The U.S. Census Bureau confirmed that they suffered a data breach involving compromised “non-confidential” data, such as employee names, email addresses, phone numbers, etc. This, of course, is a big deal. However, against the backdrop of the Office of Personnel Management incident or last week’s breach of Ashley Madison, the news seems less significant by comparison (we would assert that it’s not).
But let’s stop and think about this for a moment: a person or a group made their way into a governmental agency’s network and started plucking data at will, and it barely registers a shrug of the shoulders?
There was a time when any breach of a governmental office would be front page news, but we now live in an era when only so-called “mega breaches” grab our collective attention, and even then we’re only paying attention until the next big one. And typically the wait isn’t long. So what does that say about the state of things?
It hammers home a point we’ve been voicing for some time now: Data breaches are a matter of time, not a matter of money. Traditional security initiatives will eventually be bypassed. It may be several years, but it will happen. No amount of preparation, no matter the size of an organization and no level of attentiveness will result in a 100% success rate.
The unfortunate acceptance that data breaches are simply a price of doing business will hopefully force industries to rethink their strategy. Should they abandon traditional security strategies? Of course not. However, the winning mindset requires doing everything you can to reduce the risk of a data breach and to reduce the associated post-breach damage (customer churn, reputation, regulatory fines, stock deflation, law suits, etc.).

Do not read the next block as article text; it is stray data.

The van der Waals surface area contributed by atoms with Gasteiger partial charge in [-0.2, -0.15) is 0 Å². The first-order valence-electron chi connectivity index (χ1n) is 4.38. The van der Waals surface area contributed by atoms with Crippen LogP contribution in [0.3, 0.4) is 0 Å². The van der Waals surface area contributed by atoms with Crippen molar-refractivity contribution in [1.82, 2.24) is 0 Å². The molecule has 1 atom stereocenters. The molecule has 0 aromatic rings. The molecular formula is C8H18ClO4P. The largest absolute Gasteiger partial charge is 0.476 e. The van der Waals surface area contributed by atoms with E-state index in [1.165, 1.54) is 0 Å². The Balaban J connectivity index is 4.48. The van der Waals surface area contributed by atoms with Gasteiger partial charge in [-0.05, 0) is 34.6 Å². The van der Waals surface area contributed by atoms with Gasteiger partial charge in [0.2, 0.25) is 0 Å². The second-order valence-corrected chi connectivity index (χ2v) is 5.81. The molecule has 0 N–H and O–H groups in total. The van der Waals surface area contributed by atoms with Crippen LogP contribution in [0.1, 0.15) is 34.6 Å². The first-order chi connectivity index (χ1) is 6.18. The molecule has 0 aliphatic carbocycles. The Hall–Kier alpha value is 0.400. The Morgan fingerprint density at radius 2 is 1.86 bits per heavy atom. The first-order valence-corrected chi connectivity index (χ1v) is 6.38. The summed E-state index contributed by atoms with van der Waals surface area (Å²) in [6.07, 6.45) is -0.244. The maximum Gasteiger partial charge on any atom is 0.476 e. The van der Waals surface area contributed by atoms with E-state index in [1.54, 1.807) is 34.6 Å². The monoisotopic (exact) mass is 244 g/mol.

Part of that risk reduction requires organizations to scrutinize how they manage sensitive data prior to a breach. Are they carrying only the minimum amount of data, is it all where it should be, is it properly classified, are they able to easily detect anomalies and quickly remediate the problem? These questions must be answered with a “yes” to ensure that your data risk is at its lowest possible level.
As breaches move from mole hills to mountains and become a near-certainty, the old mindset seems more and more outdated. Sensitive data management must have an equal part in a company’s overall security strategy. You can’t remove the possibility, but you can reduce the risk.
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